twelve inventions which changed america the influence of technology on american culture

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Twelve Inventions Which Changed America

Author : Gerhard Falk
ISBN : 9780761860808
Genre : History
File Size : 60. 47 MB
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Gerhard Falk describes twelve inventions that transformed the United States from a rural and small-town community to an industrial country of unprecedented power. The book is both a sociological analysis and a history of technology in the United States in the past two hundred years.

Content Knowledge

Author : John S. Kendall
ISBN : STANFORD:36105019271183
Genre : Education
File Size : 45. 56 MB
Format : PDF, Kindle
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The Machine In America

Author : Carroll Pursell
ISBN : 0801885795
Genre : History
File Size : 57. 1 MB
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From the medieval farm implements used by the first colonists to the invisible links of the Internet, the history of technology in America is a history of society as well. This title analyzes technology's impact on the lives of women and men. It also discusses the innovation of an American system of manufactures.

The Earth And Its Peoples

Author : Pamela Kyle Crossley
ISBN : 0395534933
Genre : Social Science
File Size : 23. 56 MB
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America History And Life

Author :
ISBN : STANFORD:36105133520705
Genre : Canada
File Size : 24. 59 MB
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Article abstracts and citations of reviews and dissertations covering the United States and Canada.

Recorded Music In American Life

Author : William Howland Kenney
ISBN : 9780199880140
Genre : Music
File Size : 25. 7 MB
Format : PDF
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Have records, compact discs, and other sound reproduction equipment merely provided American listeners with pleasant diversions, or have more important historical and cultural influences flowed through them? Do recording machines simply capture what's already out there, or is the music somehow transformed in the dual process of documentation and dissemination? How would our lives be different without these machines? Such are the questions that arise when we stop taking for granted the phenomenon of recorded music and the phonograph itself. Now comes an in-depth cultural history of the phonograph in the United States from 1890 to 1945. William Howland Kenney offers a full account of what he calls "the 78 r.p.m. era"--from the formative early decades in which the giants of the record industry reigned supreme in the absence of radio, to the postwar proliferation of independent labels, disk jockeys, and changes in popular taste and opinion. By examining the interplay between recorded music and the key social, political, and economic forces in America during the phonograph's rise and fall as the dominant medium of popular recorded sound, he addresses such vital issues as the place of multiculturalism in the phonograph's history, the roles of women as record-player listeners and performers, the belated commercial legitimacy of rhythm-and-blues recordings, the "hit record" phenomenon in the wake of the Great Depression, the origins of the rock-and-roll revolution, and the shifting place of popular recorded music in America's personal and cultural memories. Throughout the book, Kenney argues that the phonograph and the recording industry served neither to impose a preference for high culture nor a degraded popular taste, but rather expressed a diverse set of sensibilities in which various sorts of people found a new kind of pleasure. To this end, Recorded Music in American Life effectively illustrates how recorded music provided the focus for active recorded sound cultures, in which listeners shared what they heard, and expressed crucial dimensions of their private lives, by way of their involvement with records and record-players. Students and scholars of American music, culture, commerce, and history--as well as fans and collectors interested in this phase of our rich artistic past--will find a great deal of thorough research and fresh scholarship to enjoy in these pages.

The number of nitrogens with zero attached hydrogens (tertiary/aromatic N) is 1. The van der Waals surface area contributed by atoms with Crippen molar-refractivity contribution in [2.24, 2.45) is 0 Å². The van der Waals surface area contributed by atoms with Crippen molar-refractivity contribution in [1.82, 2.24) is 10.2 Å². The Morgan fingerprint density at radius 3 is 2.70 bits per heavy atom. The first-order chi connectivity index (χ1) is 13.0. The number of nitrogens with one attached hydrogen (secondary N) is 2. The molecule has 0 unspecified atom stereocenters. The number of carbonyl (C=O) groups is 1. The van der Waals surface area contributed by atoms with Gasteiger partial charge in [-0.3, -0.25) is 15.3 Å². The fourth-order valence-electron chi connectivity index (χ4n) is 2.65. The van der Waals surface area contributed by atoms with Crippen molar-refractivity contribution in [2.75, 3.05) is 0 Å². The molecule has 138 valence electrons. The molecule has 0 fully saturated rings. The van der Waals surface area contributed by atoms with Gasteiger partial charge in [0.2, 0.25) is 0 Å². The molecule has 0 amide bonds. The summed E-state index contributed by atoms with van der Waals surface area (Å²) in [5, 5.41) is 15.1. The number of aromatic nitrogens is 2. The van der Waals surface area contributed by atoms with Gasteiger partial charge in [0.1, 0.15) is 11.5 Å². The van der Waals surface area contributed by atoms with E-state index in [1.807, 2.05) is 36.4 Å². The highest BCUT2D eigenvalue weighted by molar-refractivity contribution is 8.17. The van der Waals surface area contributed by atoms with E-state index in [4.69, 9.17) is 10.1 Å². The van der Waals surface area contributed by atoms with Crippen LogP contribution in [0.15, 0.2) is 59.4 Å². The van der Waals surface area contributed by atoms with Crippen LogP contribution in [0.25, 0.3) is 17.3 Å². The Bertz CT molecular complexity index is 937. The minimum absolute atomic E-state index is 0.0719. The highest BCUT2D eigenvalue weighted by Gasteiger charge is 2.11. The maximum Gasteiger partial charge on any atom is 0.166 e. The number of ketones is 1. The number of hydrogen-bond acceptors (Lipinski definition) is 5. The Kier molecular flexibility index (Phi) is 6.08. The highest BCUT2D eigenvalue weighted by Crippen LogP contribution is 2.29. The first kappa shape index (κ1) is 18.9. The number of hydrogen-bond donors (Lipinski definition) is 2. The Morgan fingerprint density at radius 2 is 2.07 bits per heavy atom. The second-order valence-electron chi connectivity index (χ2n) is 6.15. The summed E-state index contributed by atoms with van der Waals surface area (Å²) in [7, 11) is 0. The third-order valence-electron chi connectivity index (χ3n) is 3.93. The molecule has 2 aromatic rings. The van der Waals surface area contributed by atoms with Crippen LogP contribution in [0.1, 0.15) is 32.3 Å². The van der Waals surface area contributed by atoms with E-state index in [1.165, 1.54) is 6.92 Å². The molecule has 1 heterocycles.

Amerikastudien

Author :
ISBN : STANFORD:36105114612976
Genre : United States
File Size : 81. 30 MB
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